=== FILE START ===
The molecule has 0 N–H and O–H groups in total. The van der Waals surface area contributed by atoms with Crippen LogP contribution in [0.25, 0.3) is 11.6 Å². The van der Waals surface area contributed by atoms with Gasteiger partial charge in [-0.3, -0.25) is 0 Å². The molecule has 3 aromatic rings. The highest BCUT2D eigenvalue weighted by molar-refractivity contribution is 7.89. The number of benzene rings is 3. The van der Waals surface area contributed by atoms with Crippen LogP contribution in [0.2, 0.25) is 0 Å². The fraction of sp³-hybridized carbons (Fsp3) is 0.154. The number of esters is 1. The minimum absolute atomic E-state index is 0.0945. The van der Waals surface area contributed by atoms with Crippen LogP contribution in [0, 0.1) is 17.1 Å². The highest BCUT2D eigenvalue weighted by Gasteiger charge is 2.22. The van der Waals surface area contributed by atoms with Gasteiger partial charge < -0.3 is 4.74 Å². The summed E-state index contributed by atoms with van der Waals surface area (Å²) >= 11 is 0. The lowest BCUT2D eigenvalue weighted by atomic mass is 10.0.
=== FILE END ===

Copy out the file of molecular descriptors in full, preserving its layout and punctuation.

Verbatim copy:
The molecule has 0 N–H and O–H groups in total. The van der Waals surface area contributed by atoms with Crippen LogP contribution in [0.25, 0.3) is 11.6 Å². The van der Waals surface area contributed by atoms with Gasteiger partial charge in [-0.3, -0.25) is 0 Å². The molecule has 3 aromatic rings. The highest BCUT2D eigenvalue weighted by molar-refractivity contribution is 7.89. The number of benzene rings is 3. The van der Waals surface area contributed by atoms with Crippen LogP contribution in [0.2, 0.25) is 0 Å². The fraction of sp³-hybridized carbons (Fsp3) is 0.154. The number of esters is 1. The minimum absolute atomic E-state index is 0.0945. The van der Waals surface area contributed by atoms with Crippen LogP contribution in [0, 0.1) is 17.1 Å². The highest BCUT2D eigenvalue weighted by Gasteiger charge is 2.22. The van der Waals surface area contributed by atoms with Gasteiger partial charge < -0.3 is 4.74 Å². The summed E-state index contributed by atoms with van der Waals surface area (Å²) >= 11 is 0. The lowest BCUT2D eigenvalue weighted by atomic mass is 10.0.